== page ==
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James Kerr

Walker Webcast: James Kerr Applies a Winning Rugby Team’s Principles to Business Success

“When you’re on top of your game, change your game.” It’s one of the 15 “elegant mantras” devised by New Zealand’s legendary All Blacks rugby team to help recover from a scoring slump in the mid-2000s and described by author James Kerr in his bestseller Legacy. These mantras are watchwords that can help organizations far removed from the rugby field achieve lasting success.

“There are transferable principles that we can apply to the world of business,” Kerr said on this week’s Walker Webcast. In fact, whether in business or in sports, successful teams focus on excellence, commitment to a collective cause and individual autonomy. A performance consultant to major corporations as well as athletic teams worldwide, Kerr emphasized the importance of character and creating a higher purpose as key to achieving success.

Part and parcel of creating that sense of higher purpose is articulating it—an area that is often given short shrift, especially in larger corporations whose statements of purpose may be more conceptual than concrete, said Kerr.

“Great leaders are great storytellers, fundamentally,” Kerr told Walker & Dunlop CEO Willy Walker. It’s a soft skill that isn’t necessarily imparted by earning an MBA. 

Such skills may be more important to successful leadership in the present day, amid both the remote working environment of many organizations and a change in how leadership is perceived. “We’re now in much less of a command-and-control environment,” said Kerr. “Millennials and post-Millennials are asking more questions around meaning.”

And while “most organizations thrive or rot from the head,” Kerr said that implementing change and improvement needs to occur at all levels. He said he has jokingly referred to middle managers as “permafrost” who may not feel the need to modify a status quo that’s working pretty well for them. Getting their buy-in is essential.

“Sometimes we forget that they’re the agents of change,” said Kerr. “They’re either the dead wood or the freedom that you want to achieve.”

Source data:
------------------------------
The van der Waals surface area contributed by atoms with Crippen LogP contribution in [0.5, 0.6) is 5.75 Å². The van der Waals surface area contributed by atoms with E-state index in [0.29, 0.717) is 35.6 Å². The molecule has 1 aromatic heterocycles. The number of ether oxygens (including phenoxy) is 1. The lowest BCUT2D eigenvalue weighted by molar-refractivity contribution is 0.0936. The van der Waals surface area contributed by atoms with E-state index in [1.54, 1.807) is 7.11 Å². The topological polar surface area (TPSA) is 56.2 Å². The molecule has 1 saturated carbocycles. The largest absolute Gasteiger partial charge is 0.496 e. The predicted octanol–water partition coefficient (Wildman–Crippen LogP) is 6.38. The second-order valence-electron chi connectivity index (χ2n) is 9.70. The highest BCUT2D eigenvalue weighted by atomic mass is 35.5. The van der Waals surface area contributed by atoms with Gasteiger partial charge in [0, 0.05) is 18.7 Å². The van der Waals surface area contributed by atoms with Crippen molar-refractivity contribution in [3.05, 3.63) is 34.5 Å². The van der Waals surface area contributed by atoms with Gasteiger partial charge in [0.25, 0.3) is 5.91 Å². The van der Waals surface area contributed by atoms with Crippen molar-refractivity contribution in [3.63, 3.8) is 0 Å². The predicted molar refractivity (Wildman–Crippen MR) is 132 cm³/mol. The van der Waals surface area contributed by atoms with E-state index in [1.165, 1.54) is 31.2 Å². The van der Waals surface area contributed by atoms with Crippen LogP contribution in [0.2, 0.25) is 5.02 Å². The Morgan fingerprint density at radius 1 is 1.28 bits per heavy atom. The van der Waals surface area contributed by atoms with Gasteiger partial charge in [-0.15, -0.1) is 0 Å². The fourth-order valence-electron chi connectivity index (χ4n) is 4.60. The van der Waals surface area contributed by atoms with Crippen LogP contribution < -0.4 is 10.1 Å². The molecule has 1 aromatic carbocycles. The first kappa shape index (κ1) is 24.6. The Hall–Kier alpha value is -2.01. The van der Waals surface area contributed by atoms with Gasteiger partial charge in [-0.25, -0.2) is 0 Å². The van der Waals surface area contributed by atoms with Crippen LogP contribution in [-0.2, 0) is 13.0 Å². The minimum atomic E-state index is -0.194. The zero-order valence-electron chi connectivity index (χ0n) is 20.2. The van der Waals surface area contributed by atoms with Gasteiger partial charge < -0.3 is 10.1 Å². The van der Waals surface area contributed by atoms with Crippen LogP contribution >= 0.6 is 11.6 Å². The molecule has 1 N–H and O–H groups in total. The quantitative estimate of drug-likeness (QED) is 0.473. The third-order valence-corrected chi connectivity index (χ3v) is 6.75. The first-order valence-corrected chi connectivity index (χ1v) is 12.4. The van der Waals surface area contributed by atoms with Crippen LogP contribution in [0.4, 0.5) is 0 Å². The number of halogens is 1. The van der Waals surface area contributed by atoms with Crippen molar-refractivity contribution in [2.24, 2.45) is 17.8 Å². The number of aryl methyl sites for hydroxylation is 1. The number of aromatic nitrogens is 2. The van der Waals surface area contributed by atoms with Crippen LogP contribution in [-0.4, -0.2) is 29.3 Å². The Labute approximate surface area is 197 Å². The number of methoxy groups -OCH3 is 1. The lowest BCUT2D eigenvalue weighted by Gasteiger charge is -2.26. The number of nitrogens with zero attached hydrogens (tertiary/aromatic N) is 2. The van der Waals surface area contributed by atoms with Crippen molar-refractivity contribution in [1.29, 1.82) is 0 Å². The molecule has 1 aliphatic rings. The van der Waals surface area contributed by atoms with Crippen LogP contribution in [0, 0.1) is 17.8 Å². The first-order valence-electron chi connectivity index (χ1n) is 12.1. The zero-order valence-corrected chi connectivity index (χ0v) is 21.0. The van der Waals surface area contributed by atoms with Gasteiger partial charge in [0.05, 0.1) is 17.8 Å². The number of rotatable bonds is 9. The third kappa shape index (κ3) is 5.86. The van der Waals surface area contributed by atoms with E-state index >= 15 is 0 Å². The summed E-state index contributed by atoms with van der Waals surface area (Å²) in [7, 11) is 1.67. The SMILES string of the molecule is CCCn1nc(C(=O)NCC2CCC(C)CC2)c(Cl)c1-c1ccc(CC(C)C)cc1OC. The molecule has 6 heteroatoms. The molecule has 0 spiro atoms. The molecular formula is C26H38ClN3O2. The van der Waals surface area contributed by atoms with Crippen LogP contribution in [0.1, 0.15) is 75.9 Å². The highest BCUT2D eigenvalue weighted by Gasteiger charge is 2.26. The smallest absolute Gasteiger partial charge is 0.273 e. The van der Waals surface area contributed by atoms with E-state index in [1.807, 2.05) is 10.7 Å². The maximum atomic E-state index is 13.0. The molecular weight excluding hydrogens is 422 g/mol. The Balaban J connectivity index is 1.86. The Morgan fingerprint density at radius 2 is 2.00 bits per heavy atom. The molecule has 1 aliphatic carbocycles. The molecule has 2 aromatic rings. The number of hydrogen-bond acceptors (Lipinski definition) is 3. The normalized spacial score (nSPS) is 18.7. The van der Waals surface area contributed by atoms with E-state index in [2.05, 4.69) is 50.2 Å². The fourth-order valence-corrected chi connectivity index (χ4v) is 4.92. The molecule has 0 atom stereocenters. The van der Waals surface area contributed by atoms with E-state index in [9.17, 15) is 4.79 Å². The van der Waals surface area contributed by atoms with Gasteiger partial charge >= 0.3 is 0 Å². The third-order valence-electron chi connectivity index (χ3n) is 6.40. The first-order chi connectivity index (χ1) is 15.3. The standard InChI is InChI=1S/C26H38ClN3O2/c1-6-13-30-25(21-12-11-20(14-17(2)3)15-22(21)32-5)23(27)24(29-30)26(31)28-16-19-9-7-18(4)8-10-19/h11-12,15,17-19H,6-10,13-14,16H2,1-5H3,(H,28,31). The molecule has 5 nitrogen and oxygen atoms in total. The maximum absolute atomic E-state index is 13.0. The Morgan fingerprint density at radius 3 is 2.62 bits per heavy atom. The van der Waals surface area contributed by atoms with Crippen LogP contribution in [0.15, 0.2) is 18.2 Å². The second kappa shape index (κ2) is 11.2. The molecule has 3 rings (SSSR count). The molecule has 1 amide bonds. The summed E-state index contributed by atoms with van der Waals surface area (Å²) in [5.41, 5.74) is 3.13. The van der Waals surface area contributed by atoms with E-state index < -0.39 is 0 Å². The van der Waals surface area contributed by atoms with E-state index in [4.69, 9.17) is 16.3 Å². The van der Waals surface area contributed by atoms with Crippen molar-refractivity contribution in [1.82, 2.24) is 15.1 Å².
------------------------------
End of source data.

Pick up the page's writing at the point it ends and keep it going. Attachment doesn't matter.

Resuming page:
Whether in sports or in business, character—individual as well as collective—is fundamentally important to success. “You might get short-term gains from talent, but you’ll have long-term pains without character,” Kerr said.

Put another way, an overarching theme among the All Blacks’ mantras is “better people make better All Blacks.” That entails manifesting traits such as humility and a desire to make a meaningful contribution to the organization during your time with it—or, as the All Blacks put it, “leaving the jersey in a better place.”

As for changing up the game to improve it, Kerr cited two essential factors in making that happen. One is a leader who judges when the time is right to begin reinvention, while another is an organizational culture that is “restlessly discontent with the status quo.”

On-demand replays of the August 4 webcast are available by clicking here and through Walker & Dunlop’s Driven by Insight podcast series.


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About Paul Bubny

Paul Bubny serves as Senior Content Director for Connect Commercial Real Estate, a role to which he brings 13-plus years’ experience covering the commercial real estate industry and 30-plus years in business-to-business journalism. In this capacity, he oversees daily operations while also reporting on both local/regional markets and national trends, covering individual transactions across all property types, as well as delving into broader subject matter. He produces 15-20 daily news stories per day and works with the Connect team and clients to develop longer-form content, ranging from Q&As to thought-leadership pieces. Prior to joining Connect, Paul was Managing Editor for both Real Estate Forum and at American Lawyer Media, where he oversaw operations at both publications while also producing daily news and feature-length articles. His tenure in B2B publishing stretches back into the print era, and he has served as Editor in Chief on four national trade publications. Since 1999, Paul has volunteered as the newsletter editor of passenger rail advocacy groups (one national, one local).

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